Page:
Cradle 2 The Grave Movie Review

DMX is a hip-hop legend. With his growling, almost metallic, voice, hyped beats, and rugged hardcore lyrics, he transcends the energy and edginess of urban street culture with a unique hybrid style of rapping, singing, and even barking into the mike. Until now, he's successfully crossed over into film, portraying ruthlessly savage characters in Belly and Exit Wounds that seem to suit his thuggish gangster persona. But, unfortunately for director Andrzej Bartkoiak, he's not nearly as comical as Chris Tucker. And Jet Li lacks the personality of Jackie Chan. And thus Cradle 2 the Grave bombs in its attempt to recapture the charisma between foreign martial-artist cop paired with smooth-talking, tough-guy counterpart of Rush Hour and its kin.

Poor acting combined with the plausibility level of a G.I. Joe cartoon haunts Cradle 2 the Grave from the start. Bartkowiak (Romeo Must Die) presents the audience with two highly specialized entertainers unable to break out of their typecast niches. For Jet Li, whose English is barely comprehendible, he cannot bond with X unless its through the universal language of fighting, and for X, while he can flex his tattooed body and be intimidating as anyone, his "tough guy" persona is limiting. So we have two Alphas with no sense of humor, facing a noticeable language barrier and an inhibiting script. No doubt the film would have been better if the villain Ling, played by Mark Dacascos (The Brotherhood of the Wolf), were to have switched roles with Li. Then at least he and X could have had at least one much-needed bonding moment. Instead, our heroes are left simply staring at one another in awkward downtime as they wait for the action to arrive.

Even the fighting scenes aren't as gory or as fun as could be. Steven Seagal thunderously broke bones more impressively, and nobody walks up walls better than Jackie Chan. Of course, Bruce Lee was the master of speed and precision, but Li comes off largely like a cheap imitation of all three. I thought his big stunt was disarming people with weapons -- what happened to that?

The story is as fickle as it is cliched. Tony Fait (DMX) and his gang steal a cache of mysterious black diamonds that are the property of the Taiwanese government. When the payoff goes awry, a notorious LA crime lord then steals the diamonds from Fait. Eventually they end up in the evil hands of Ling (Mark Dacascos), a former Taiwanese agent hell bent on selling them off to the highest bidder. In order to get the diamonds, Ling takes Fait's daughter hostage, which pairs him with Su (Jet Li), who's been sent by the Taiwanese government to retrieve the stones, no matter what the cost.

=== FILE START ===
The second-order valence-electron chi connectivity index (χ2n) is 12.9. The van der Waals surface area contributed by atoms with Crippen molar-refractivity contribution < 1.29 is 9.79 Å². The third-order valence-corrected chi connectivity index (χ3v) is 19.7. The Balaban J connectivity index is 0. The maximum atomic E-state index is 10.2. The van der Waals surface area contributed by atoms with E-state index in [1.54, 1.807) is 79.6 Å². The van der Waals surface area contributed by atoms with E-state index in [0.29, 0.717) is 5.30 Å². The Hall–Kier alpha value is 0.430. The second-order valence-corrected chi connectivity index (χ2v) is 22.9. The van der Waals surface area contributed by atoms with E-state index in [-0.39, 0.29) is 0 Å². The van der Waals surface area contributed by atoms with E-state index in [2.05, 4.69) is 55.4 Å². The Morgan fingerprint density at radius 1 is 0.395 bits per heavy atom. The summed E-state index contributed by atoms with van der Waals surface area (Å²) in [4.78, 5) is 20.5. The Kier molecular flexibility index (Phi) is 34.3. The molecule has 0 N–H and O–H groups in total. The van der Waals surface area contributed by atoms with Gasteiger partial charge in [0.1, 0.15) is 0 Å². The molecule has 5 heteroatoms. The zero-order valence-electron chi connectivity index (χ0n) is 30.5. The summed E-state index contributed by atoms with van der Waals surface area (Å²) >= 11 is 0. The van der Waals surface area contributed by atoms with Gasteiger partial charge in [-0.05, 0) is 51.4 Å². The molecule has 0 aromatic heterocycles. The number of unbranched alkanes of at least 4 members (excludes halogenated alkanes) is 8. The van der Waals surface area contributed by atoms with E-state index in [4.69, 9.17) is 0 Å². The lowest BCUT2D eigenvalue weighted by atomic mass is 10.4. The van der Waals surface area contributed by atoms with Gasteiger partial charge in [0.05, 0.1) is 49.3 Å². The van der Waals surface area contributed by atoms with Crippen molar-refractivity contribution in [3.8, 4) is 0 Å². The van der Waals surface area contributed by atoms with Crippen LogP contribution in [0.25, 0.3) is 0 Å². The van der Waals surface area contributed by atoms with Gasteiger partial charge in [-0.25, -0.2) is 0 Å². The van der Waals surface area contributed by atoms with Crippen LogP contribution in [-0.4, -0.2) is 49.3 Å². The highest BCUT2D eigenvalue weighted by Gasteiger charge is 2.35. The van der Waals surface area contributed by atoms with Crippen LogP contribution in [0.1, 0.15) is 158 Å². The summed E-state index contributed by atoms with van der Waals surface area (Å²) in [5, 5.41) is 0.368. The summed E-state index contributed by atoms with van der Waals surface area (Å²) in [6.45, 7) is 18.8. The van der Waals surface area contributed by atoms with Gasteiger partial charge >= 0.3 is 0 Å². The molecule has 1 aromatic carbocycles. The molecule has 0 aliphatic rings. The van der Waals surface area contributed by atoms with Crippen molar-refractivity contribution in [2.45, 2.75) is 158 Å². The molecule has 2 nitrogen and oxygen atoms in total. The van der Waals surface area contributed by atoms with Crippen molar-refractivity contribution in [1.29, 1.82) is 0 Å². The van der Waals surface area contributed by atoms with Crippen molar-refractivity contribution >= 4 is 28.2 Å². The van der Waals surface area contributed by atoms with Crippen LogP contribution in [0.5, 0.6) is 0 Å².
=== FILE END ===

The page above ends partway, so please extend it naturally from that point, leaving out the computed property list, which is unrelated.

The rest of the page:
The credibility level borders on ridiculous even for a martial arts film. In the opening scene DMX and counterpart Drag-On (a fellow Ruff Ryders rapper) use a rocket launcher to break into a safe. However, the security guards dismiss the distraction as an earthquake. Even less believable, when Ling's chopper is shot down and explodes, he walks away unscathed, hair perfectly in place and ready to take on Su. But the biggest whopper of all occurs with the depiction of "the world's foremost arms dealers," who are called to helicopter into an LA airport to bid on the black diamonds. The hodgepodge of extras used for this scene look like a group of folks borrowed from a local Santa Monica Starbucks, and their incredulous expressions are priceless as they are told the diamonds' secret use. Where's the Al Qaida representative for a little xeno-bashing?

How the movie garnered an R rating is another mystery. There is no nudity or drug use, and it's not nearly as violent as the PG-13 flick The Recruit, currently in theaters. The rating will ultimately hurt the film at the box office. Young people are the main audience for this brand of action and music, which is the only reason to stay until the end. DMX has a couple of songs featured on the soundtrack, Eminem is heard rapping to the opening credits, and the hit, "X Gon' Give it to Ya" bumping through the theater at several points had arms raised and heads bobbing in rhythm.

If you do make it all the way through, stick around for the closing credits, which provide a few laughs between Tom Arnold and Anthony Anderson. The pair deliver an off the cuff farewell that provides a good chuckle as you walk out, pondering how the movie ever got made.

You can check out their riff on DVD as well, which features the obligatory DMX video as well as a handful of featurettes (including two "hidden" featurettes that I challenge anyone to bother searching for).

We'll stick with the cradle, thanks!

Cast & Crew

Producer :


Comments

Cradle 2 The Grave Rating

" Unbearable "

Rating: R, 2003

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